Last weekend, with visitor’s in town we decided to take a break from running our Mexico City food tour experiences so we could getaway to Tepoztlán, Morelos for a day trip to this fabulous “Pueblo Mágico” (magical village). Located 80 KM south of Mexico City, Tepoztlán is most famous for the Aztec temple atop Tepozteco Mountain but is also well known as a place of alternative therapy techniques and natural beauty. We stopped at a fonda in Tres Marías for breakfast along the way. Fondas are small, typically family run restaurants where home style cooking is served. Some of the best Mexican food you can eat is served at fondas and this one (pictured below) did not disappoint.
As we approached the town we were blown away by the natural beauty of the valley below, the surrounding hillsides were a blend of steep cliffs and deep green forest. The drive was well under two hours from Mexico City but it felt a world away from the bustle of the capital. By 11:30 AM we had arrived and began exploring the charming town center. There are many luxury spas, as well as walk in massage services, new age services (tarot card readings, etc) and temazcals – traditional dome shaped sweat lodges dating back to the time of the Aztecs. The street is lined with shops and vendors selling everything from the usual tacky tourist collectibles to quality made keepsakes. The path leading to the Tepozteco Mountain trailhead is lined with stands where artisans sell their jewelry as well as precious stones such as jade. This was as far as we went as we had our three-year old with us so opted not to attempt the climb to the ruins.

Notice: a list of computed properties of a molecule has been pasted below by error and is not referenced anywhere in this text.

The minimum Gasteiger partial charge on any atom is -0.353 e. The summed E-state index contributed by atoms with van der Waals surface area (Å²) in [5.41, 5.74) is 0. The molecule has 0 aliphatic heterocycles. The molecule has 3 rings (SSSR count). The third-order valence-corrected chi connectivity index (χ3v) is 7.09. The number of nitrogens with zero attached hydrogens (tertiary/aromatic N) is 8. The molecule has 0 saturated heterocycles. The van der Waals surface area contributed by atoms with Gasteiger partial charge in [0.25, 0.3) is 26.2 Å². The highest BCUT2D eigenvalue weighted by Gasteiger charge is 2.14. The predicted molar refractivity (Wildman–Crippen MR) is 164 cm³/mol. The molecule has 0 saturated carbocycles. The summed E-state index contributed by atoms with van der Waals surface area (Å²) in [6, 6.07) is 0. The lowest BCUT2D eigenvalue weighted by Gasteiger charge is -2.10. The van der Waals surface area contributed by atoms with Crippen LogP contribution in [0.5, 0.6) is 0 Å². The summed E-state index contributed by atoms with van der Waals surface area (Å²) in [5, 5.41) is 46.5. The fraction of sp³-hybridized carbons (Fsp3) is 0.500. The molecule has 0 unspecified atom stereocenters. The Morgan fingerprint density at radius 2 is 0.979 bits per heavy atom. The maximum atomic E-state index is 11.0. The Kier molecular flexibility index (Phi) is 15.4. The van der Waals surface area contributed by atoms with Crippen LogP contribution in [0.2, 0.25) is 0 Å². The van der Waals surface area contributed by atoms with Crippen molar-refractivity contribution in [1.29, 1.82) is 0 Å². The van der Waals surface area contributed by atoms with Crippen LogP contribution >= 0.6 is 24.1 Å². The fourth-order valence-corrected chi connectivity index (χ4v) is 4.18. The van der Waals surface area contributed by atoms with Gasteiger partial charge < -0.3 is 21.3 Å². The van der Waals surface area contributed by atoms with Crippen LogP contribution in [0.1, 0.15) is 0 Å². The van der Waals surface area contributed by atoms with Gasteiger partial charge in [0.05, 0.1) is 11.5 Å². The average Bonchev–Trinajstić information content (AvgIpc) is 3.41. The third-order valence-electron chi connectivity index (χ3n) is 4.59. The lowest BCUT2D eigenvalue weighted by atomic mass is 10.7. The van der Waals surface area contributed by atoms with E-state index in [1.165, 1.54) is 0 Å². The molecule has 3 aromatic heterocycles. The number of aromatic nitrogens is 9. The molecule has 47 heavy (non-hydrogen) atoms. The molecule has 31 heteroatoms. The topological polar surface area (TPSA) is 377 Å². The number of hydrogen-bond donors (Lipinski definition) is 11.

On the walk back to the opposite end of town where Tepoznieves ice cream is located, we began to take notice of the fantastic street food offerings. We indulged in fresh handmade french fries, quesadillas and gorditas that were all amazing and rivaled what we’ve eaten in Mexico City.
Here is what some of the the street food looked like:
After street food some of us were parched so another stop was made at one of the many lively rooftop terraces where at least one member of our group indulged herself with a bucket sized mojito.
By the time we made it to Tepoznieves for ice cream it was 4:30 PM and time to walk back to the car for the drive home. We covered a lot of ground but still did not get to see all Tepoztlán had to offer, such as the large tiangui (open air market). This enchanting town made an impression on us and we look forward to returning for an overnight stay in the near future to climb to the ruins and try another local specialty: Pulque – fermented sap from the maguey plant. Some of the mystical healing powers of Tepoztlán must have worked on us because we felt rejuvenated and ready to lead more food tours in Mexico City.